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GALLERY

From the archives: Women covering wartime

Covering everything and anything from the visit of the U.S. Secretary of State to the Nazi war-crime trials, Edwards earned her place with ‘the boys’. She would go on to cover the Korean and Vietnam wars for other publications and eventually published a book about female correspondents titled Women of the World: The Great Foreign Correspondents.

STARS AND STRIPES

By CATHARINE GIORDANO | STARS AND STRIPES Published: March 11, 2013

Women have been serving in the military alongside men for centuries and the offices of Stars and Stripes are no different in that aspect. As early as 1944, Stars and Stripes employed female reporters. Claire Kerlee reported for the London edition, penning the man-on-the-street column Vox Popoff. She interviewed GIs, their young British brides as well as the female members of the Women’s Army Corps (WAC).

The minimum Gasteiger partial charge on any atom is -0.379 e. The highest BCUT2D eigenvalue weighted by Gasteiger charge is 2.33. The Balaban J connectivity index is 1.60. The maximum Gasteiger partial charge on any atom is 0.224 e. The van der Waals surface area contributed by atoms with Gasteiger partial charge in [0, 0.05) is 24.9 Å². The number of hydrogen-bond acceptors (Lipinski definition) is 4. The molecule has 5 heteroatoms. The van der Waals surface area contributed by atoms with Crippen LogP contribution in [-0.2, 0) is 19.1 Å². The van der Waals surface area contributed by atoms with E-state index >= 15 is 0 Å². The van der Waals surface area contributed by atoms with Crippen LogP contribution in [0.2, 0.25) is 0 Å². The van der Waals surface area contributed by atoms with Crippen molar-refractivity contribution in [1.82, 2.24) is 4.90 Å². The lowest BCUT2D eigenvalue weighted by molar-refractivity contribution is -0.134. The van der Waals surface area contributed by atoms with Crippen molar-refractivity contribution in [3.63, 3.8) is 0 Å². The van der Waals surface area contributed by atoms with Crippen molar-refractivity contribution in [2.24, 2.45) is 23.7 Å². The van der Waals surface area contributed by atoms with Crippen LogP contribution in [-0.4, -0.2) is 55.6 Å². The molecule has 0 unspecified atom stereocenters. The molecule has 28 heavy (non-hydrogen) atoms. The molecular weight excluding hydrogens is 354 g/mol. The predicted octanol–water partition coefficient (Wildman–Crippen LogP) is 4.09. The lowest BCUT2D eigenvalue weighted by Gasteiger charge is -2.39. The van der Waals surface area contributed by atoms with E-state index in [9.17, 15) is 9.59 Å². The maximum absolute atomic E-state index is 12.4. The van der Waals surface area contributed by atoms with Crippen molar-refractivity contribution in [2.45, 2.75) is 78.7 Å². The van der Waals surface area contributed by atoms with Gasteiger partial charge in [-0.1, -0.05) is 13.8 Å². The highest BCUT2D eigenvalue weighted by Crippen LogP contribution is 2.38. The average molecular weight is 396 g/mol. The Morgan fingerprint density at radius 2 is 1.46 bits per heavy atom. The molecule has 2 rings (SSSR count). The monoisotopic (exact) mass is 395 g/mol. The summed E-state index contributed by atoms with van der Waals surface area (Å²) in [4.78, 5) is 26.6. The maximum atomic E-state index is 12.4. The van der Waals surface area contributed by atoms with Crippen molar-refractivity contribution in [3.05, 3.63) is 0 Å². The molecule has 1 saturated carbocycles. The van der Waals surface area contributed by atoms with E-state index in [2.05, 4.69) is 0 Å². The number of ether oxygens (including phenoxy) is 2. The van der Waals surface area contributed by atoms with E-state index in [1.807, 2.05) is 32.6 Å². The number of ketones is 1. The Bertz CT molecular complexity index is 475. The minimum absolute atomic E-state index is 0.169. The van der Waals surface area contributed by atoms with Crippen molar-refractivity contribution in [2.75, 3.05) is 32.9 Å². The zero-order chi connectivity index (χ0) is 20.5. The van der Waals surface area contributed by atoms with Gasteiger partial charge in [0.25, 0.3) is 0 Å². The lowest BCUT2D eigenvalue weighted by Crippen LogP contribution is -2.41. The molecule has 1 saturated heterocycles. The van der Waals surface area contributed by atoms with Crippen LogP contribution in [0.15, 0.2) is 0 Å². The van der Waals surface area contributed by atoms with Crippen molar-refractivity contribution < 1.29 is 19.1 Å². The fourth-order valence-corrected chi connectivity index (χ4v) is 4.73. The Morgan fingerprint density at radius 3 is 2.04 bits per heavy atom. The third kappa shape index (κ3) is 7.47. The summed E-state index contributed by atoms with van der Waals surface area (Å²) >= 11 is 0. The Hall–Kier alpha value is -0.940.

Julia Edwards, who came to Stars and Stripes from The Washington Post in 1946, covered Vienna, Berlin, Munich and Nurnberg, documenting the changes in post-war Germany.
STARS AND STRIPES

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